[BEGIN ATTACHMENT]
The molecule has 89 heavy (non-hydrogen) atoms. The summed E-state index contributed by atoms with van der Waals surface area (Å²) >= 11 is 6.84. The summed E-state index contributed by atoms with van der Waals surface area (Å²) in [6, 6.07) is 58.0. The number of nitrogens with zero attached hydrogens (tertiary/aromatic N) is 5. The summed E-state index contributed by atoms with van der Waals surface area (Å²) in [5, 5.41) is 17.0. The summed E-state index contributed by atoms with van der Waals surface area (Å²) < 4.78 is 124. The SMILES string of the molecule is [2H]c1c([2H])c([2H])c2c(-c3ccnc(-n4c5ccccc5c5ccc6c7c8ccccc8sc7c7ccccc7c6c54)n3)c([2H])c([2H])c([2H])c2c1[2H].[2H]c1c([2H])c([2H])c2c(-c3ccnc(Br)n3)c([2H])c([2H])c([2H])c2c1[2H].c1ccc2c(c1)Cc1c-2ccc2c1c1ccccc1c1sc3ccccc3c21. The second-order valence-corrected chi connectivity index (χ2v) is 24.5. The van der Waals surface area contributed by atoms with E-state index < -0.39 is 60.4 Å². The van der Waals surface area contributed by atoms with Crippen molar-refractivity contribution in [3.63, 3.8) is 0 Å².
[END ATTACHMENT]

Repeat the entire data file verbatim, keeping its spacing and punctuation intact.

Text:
The molecule has 89 heavy (non-hydrogen) atoms. The summed E-state index contributed by atoms with van der Waals surface area (Å²) >= 11 is 6.84. The summed E-state index contributed by atoms with van der Waals surface area (Å²) in [6, 6.07) is 58.0. The number of nitrogens with zero attached hydrogens (tertiary/aromatic N) is 5. The summed E-state index contributed by atoms with van der Waals surface area (Å²) in [5, 5.41) is 17.0. The summed E-state index contributed by atoms with van der Waals surface area (Å²) < 4.78 is 124. The SMILES string of the molecule is [2H]c1c([2H])c([2H])c2c(-c3ccnc(-n4c5ccccc5c5ccc6c7c8ccccc8sc7c7ccccc7c6c54)n3)c([2H])c([2H])c([2H])c2c1[2H].[2H]c1c([2H])c([2H])c2c(-c3ccnc(Br)n3)c([2H])c([2H])c([2H])c2c1[2H].c1ccc2c(c1)Cc1c-2ccc2c1c1ccccc1c1sc3ccccc3c21. The second-order valence-corrected chi connectivity index (χ2v) is 24.5. The van der Waals surface area contributed by atoms with E-state index < -0.39 is 60.4 Å². The van der Waals surface area contributed by atoms with Crippen molar-refractivity contribution in [3.63, 3.8) is 0 Å².